Science Ch.32 - Conclusions: Surprise, Disappointment, and Hope

I’ve have been excited, surprised, and depressed by the findings in this book. But ultimately, I’m hopeful. We have found that biblical studies and the sciences really can help each other. After all, they both explore a revelation from God.

What has excited me most about this book is the number of sciences that have provided useful information to help us to understand the text of the Bible. The topics that are covered touch on quantum physics, string theory, astrophysics, multiverse theory, astronomy, paleontology, genetics, archaeology, meteorology, animal psychology, neurology, gerontology, paleoanthropology, embryology, computing, statistics, seismology, and even the nutritional analysis of ancient feces (whatever that specialty is called).

       The nonspecialist always needs to have a humble attitude toward findings that may have taken experts a decade or more to study and verify. It is easy to dismiss something we don’t understand, especially when it doesn’t support the view we are trying to defend. Even those working within a specialty may not understand what others in their own field are doing. For example, within my specialty, there are so many subdisciplines that I don’t always understand the work being done by my colleagues in the same building. One scholar is currently working on tense values of verbal strings, and another is investigating Akkadian naming traditions – projects that I only vaguely understand. And my colleagues may not understand my current project in computational linguistics – but we are all working within the discipline of biblical studies.

       The human race has worked out how to fly to the moon, map its own genome, and teach computers to translate human languages. These achievements were only possible because of interdisciplinary cooperation between hundreds of specialties contributing technology, code, fabrication, and other skills. Bible scholars need to learn from this, come in from isolation, and join with other specialties so that everyone can gain. That kind of cooperation is what I’ve envisioned in this book.

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“Explaining” miracles

One perturbing finding in this book is that miracles can often be “explained” – but I’ve realized that this is very different from explaining away the miracles. Just because we know how God may have done something doesn’t mean that it was not done by God, especially when the event is vanishingly unlikely and yet it occurs at the exact point in time when it is needed.

       We’ve found that the Bible itself sometimes tells us about the mechanism of a miracle – such as the details given about parting the waters for Israel, both when crossing the Jordan and at the exodus across the Red Sea. Exodus 14:21 says God used “a strong east wind all night” – which an ancient reader would regard as a sufficient explanation, though today we have had to do many experiments to figure out what this means. In the case of the Jordan, the mechanism explained at Joshua 3:16 is likely to be understood better by an ancient reader than a modern one. In both cases, the Bible text is willing to explain how God did the miracle and to emphasize the miraculous timing: they happened exactly when “Moses stretched out his hand over the sea” (Exod 14:21) and when “the feet of the priests bearing the ark were dipped in the brink of the water” (Josh 3:15).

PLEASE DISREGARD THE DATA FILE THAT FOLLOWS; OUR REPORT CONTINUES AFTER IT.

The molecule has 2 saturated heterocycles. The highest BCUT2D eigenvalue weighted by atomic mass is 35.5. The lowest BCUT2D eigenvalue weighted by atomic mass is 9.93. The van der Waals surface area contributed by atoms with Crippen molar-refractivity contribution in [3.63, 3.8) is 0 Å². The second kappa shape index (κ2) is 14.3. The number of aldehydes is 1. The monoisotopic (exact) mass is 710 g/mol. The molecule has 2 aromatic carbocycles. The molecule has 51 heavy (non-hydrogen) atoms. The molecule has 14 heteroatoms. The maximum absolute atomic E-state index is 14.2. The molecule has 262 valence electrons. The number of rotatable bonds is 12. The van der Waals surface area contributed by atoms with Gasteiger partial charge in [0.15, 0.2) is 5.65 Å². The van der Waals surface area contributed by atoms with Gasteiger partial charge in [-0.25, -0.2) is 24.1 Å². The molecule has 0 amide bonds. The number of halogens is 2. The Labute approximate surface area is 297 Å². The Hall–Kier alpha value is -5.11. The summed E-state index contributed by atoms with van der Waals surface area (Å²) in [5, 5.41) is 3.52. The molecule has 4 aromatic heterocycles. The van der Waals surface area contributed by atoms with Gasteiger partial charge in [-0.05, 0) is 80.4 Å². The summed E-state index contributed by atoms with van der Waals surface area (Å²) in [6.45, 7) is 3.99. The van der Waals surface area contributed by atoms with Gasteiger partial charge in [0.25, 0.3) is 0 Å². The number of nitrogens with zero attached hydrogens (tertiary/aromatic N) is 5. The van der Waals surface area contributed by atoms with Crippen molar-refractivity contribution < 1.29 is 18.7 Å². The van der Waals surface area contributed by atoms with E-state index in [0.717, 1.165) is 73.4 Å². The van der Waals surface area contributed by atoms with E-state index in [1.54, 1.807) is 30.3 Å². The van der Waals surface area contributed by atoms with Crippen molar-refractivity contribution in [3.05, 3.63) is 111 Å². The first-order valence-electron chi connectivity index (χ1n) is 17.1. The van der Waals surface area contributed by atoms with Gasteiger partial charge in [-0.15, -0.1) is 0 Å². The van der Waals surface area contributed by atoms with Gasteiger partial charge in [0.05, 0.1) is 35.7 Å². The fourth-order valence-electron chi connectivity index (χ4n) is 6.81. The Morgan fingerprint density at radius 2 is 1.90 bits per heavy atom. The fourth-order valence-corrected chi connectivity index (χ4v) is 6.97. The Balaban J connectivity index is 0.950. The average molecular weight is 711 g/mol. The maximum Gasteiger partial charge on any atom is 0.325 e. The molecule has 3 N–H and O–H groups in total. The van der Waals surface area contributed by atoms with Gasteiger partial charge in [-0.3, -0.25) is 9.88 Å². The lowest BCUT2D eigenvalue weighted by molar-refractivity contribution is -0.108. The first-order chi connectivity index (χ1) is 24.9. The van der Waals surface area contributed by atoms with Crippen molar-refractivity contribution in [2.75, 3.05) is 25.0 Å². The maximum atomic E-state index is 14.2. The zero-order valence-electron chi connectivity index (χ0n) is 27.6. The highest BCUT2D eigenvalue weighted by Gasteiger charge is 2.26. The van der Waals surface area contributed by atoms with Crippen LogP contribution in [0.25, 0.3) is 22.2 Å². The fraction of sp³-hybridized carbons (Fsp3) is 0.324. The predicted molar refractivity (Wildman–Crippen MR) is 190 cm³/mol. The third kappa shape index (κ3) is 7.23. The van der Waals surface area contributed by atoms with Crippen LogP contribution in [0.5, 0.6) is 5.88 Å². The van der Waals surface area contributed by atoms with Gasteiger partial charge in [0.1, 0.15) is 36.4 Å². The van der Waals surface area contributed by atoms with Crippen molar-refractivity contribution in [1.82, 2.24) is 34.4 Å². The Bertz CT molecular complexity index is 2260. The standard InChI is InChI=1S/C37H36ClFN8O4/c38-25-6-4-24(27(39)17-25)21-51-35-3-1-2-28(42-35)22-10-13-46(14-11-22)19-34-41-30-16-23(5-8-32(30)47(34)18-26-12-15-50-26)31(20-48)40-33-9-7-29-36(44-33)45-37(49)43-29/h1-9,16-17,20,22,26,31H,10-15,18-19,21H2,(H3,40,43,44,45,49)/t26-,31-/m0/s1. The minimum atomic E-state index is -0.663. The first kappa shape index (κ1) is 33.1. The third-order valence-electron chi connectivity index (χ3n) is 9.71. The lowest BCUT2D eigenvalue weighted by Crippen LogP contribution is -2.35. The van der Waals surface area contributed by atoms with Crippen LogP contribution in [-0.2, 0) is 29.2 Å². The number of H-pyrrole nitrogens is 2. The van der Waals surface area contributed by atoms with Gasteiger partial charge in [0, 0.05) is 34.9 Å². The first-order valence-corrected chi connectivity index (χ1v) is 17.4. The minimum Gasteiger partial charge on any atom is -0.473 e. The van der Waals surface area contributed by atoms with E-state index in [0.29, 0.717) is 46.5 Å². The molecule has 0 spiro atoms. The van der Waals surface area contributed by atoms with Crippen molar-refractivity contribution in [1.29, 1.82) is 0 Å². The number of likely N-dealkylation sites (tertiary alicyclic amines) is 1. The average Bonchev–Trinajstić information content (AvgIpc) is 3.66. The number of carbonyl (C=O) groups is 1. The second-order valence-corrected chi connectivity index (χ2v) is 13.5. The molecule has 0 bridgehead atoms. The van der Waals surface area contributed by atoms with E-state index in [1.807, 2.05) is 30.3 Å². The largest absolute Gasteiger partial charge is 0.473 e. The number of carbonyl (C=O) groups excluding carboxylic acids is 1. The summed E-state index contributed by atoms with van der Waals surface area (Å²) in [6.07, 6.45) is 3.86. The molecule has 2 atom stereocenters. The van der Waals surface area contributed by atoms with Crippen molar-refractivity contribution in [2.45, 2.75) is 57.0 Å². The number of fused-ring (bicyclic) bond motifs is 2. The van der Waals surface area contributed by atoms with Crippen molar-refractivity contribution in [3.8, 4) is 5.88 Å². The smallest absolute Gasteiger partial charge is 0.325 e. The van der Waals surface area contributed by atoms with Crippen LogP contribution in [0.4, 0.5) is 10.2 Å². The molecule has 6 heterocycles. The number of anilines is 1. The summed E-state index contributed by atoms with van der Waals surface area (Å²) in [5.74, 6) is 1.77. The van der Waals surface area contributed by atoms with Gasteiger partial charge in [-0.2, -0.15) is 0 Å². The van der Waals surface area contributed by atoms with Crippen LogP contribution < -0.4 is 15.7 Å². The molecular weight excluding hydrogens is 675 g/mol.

The Bible is impressively consistent in its account of miracles. A compilation of books by dozens of authors spanning thousands of years might be expected to include a variety of different assumptions about miracles, and yet their descriptions are consistent. The miracles never involve things popping into existence, or instantaneous movement by dematerializing something in one place and rematerializing it elsewhere. The closest we get to this kind of thing is the multiplying of food by Elijah and Jesus. However, these are not materializations but growth, because they only produced more of what was already at hand. Jesus fed the crowds with bread and fish because these were the only materials available, while Elijah multiplied flour and oil that the widow already owned. Even miracles of healing can be regarded as sped-up normal healing – as we see when Jesus inquired about a miracle’s progress and found that the blind man could not yet see properly (Mark 8:22-25). It is as if God speeds up the normal processes such as growth and recovery of health.

       An almighty God can do anything, but the Bible describes what he does do. And it seems that God likes to use his creation to carry out his will. When normal processes won’t achieve his purpose, he uses a statistically unlikely or a sped-up version of normal. But we never see him pitting himself against the natural processes, like a fictional wizard or alien – even though this might look more dramatic. Of course, we might assume that God does miracles in a particular dramatic way. Augustine did this when he assumed that God works instantaneously, which meant he had to reinterpret the six days of creation as six different descriptions of a single instantaneous act. We can always find evidence to back up our assumptions, but it is more interesting and instructive to follow where the Bible text leads.


What has surprised me the most is that the literal text of the Bible so often mirrors an agreement with various sciences. Its correlation with nature as we now understand it is often remarkable. The order of events in Genesis 1 follows what we now know of the history of this planet, and the plagues in Egypt are in the logical order predicted by our knowledge of pollution, infection, and infestation.

       Any written text has different possible interpretations – as any constitutional lawyer will tell you. Passages such as Genesis 1 have been explored as concrete literal descriptions, poetic imagery, reworkings of ancient mythology, and as theological statements that have no link with the physical world. In this book I have concentrated on the possible literal meanings of the actual words used. This doesn’t mean that I reject other possible types of reading, but one has to start somewhere.